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Static and kinetic friction


Friction is the inhibition of movement. At the previous chapter we examined the internal friction, occurring while objects are deformed. Theme of this chapter is the external friction, occurring at the contact area of two touching objects. We have to differentiate between static friction, where at no movement between the objects takes place and kinetic friction where at the surfaces of the two objects move against each other. The reasons of the occurrence force are the molecular or ionic attraction and the roughness, leading to a toothing of the surfaces.
Static friction occurs between non-moving solid surfaces in contact. If the attracting force becomes larger than the maximum static friction, the objects start moving relative to each other and kinetic friction is the result. The maximum amount of static friction is higher than the force caused by kinetic friction.

In practice

At the previous chapter we examined friction as unwanted effect when objects roll on surfaces. Who ever tried to walk on a frozen surface, wearing normal shoes will have realized that friction can be very helpful, too. A similar experience is a full brake application at frozen streets. The dramatic decrease of friction force between tire respectively sole of the shoe and the earth's surface causes a decrease of the accelerating forces, too. To accelerate objects (even breaking means accelerating against the direction of movement), forces have to act. The accelerating force is transmitted by the contact area of object and earth's surface. We permanently push ourself away from the planet to move forward at the surface. To avoid slipping (sliding), the accelerating force must always be lower than the maximum of the static friction. The grip of the surfaces related to each other is described by the coefficient of friction.

Balance of forces

Figure 2:
An object resting on a horizontal surface is attracted downwards by the force caused by gravity (FG). The counterpart of the gravitational force is the normal force (FN) pointing to the opposite direction with exactly the same scalar absolute value. As a result there is no movement of the object.
If an additional force (F) acts in parallel to the contact area, the static friction (FF) inhibits the movement by pointing into the opposite direction with the same magnitude. Since the magnitude of the applied force (F) becomes lager than the maximum of the static friction (FF), the object starts moving into the direction of the applied force. If an object is moving with constant speed along the contact area, the counterforce is caused by kinetic friction.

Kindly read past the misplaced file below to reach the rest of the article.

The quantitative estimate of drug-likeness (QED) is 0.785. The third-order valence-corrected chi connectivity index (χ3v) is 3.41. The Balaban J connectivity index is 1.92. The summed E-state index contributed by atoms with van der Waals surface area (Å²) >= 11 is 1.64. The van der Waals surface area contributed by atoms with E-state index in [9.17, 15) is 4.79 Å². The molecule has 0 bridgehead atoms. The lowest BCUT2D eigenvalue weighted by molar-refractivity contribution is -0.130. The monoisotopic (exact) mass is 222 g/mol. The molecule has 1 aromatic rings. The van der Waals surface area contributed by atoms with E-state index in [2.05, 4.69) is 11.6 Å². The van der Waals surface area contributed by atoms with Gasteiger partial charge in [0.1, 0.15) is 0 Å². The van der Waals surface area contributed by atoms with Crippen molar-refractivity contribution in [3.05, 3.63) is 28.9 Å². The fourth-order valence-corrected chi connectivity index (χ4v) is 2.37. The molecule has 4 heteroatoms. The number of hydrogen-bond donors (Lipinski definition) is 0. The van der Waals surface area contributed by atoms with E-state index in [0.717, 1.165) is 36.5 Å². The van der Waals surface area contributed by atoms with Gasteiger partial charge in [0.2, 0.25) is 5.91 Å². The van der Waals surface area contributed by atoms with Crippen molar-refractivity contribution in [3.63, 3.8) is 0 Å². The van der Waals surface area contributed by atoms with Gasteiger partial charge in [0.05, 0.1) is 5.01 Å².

The forces caused by static or kinetic friction depend on the properties of the contacting surfaces, the roughness (toothing) and the force pointing perpendicular to the contact area (normal force). The ratio of the force of friction between two bodies and the force pressing them together, is described by the coefficient of friction. This dimensionless scalar value is symbolized by the Greek letter μ.

Static and kinetic friction are governed by the following equations:

Static friction:



Kinetik friction:


Where is:
FF,S - Static friction, FN - normal force, μS - coefficient of static friction
FF,Smax - maximum of static friction
FF,K - kinetic friction, μK - coefficient of kinetic friction


Car tires have to be designed for contradicting properties. At the chapter belonging rolling friction, we examined that they should be hard to minimize this kind of friction. In contrast the desired static friction requires soft tires. The higher the static friction, the shorter the stopping distance and while speeding up you also need a maximum of grip.
Looking at the formulas above, you can see that static and kinetic friction are independent from the contact area. But why do racing cars have wide-based-tires? Because those wide-based-tires consist of soft rubber materials. If they would use narrow, soft tires, they would be kneaded much more because of the car weight. So those tires would heat up too much and blow up!
When doing a full brake application with locked tires or during a burnout, kinetic friction operates. As beloning to the formulas above, this kind of force is independent from the speed of the car.
The static coefficient of friction varies with the properties of the surfaces. It is 0.65 between a car tire and dry concrete, 0.40 between tire and wet asphalt and less than 0.2 between tire and ice!

Drag race

Untouched by the discussions belonging energy saving, the Java-application at the next page is addicted to drag racing. You have to cross the distance of 1/4 mile as fast as possible. With the help of the throttle pedal (throttle-mouse) you should release as much power as possible, but without spinning wheels. Spinning wheels means accelerating with the lower kinetic friction than with higher static friction. You have to reduce throttle until the tires stop spinning and push the throttle again to accelerate as fast as possible.
The more slippery the racing track becomes, the less power you should release. You will see that you win or lose the race within the first meters. The reason for this will be examined at the chapter concerning energy and power.

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